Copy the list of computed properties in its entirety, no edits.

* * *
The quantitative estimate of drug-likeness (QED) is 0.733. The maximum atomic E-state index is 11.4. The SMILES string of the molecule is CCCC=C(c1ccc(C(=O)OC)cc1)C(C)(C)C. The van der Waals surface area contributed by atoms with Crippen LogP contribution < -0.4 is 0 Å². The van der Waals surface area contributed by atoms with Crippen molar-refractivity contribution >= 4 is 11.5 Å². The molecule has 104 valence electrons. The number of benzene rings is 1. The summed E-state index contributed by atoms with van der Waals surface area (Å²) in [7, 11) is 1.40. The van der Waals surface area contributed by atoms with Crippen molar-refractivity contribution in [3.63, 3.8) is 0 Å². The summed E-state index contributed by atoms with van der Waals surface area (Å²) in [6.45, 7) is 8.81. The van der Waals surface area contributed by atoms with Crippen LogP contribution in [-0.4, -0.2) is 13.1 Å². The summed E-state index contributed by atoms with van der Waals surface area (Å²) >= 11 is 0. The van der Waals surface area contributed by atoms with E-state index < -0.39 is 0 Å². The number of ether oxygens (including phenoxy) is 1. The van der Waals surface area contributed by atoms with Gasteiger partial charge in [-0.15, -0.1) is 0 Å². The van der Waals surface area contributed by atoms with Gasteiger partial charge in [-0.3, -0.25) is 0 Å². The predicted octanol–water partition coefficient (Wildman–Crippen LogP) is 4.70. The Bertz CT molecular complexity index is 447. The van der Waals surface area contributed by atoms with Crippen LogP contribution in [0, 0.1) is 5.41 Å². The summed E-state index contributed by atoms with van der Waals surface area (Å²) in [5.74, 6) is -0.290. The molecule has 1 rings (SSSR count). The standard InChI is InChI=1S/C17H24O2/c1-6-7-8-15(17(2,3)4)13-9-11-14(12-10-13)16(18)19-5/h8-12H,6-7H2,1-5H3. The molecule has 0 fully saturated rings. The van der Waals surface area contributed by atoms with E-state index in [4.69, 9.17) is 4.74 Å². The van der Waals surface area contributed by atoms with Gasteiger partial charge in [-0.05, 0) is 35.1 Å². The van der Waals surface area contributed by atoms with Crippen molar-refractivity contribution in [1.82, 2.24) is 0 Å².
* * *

The quantitative estimate of drug-likeness (QED) is 0.733. The maximum atomic E-state index is 11.4. The SMILES string of the molecule is CCCC=C(c1ccc(C(=O)OC)cc1)C(C)(C)C. The van der Waals surface area contributed by atoms with Crippen LogP contribution < -0.4 is 0 Å². The van der Waals surface area contributed by atoms with Crippen molar-refractivity contribution >= 4 is 11.5 Å². The molecule has 104 valence electrons. The number of benzene rings is 1. The summed E-state index contributed by atoms with van der Waals surface area (Å²) in [7, 11) is 1.40. The van der Waals surface area contributed by atoms with Crippen molar-refractivity contribution in [3.63, 3.8) is 0 Å². The summed E-state index contributed by atoms with van der Waals surface area (Å²) in [6.45, 7) is 8.81. The van der Waals surface area contributed by atoms with Crippen LogP contribution in [-0.4, -0.2) is 13.1 Å². The summed E-state index contributed by atoms with van der Waals surface area (Å²) >= 11 is 0. The van der Waals surface area contributed by atoms with E-state index < -0.39 is 0 Å². The number of ether oxygens (including phenoxy) is 1. The van der Waals surface area contributed by atoms with Gasteiger partial charge in [-0.15, -0.1) is 0 Å². The van der Waals surface area contributed by atoms with Gasteiger partial charge in [-0.3, -0.25) is 0 Å². The predicted octanol–water partition coefficient (Wildman–Crippen LogP) is 4.70. The Bertz CT molecular complexity index is 447. The van der Waals surface area contributed by atoms with Crippen LogP contribution in [0, 0.1) is 5.41 Å². The summed E-state index contributed by atoms with van der Waals surface area (Å²) in [5.74, 6) is -0.290. The molecule has 1 rings (SSSR count). The standard InChI is InChI=1S/C17H24O2/c1-6-7-8-15(17(2,3)4)13-9-11-14(12-10-13)16(18)19-5/h8-12H,6-7H2,1-5H3. The molecule has 0 fully saturated rings. The van der Waals surface area contributed by atoms with E-state index in [4.69, 9.17) is 4.74 Å². The van der Waals surface area contributed by atoms with Gasteiger partial charge in [-0.05, 0) is 35.1 Å². The van der Waals surface area contributed by atoms with Crippen molar-refractivity contribution in [1.82, 2.24) is 0 Å².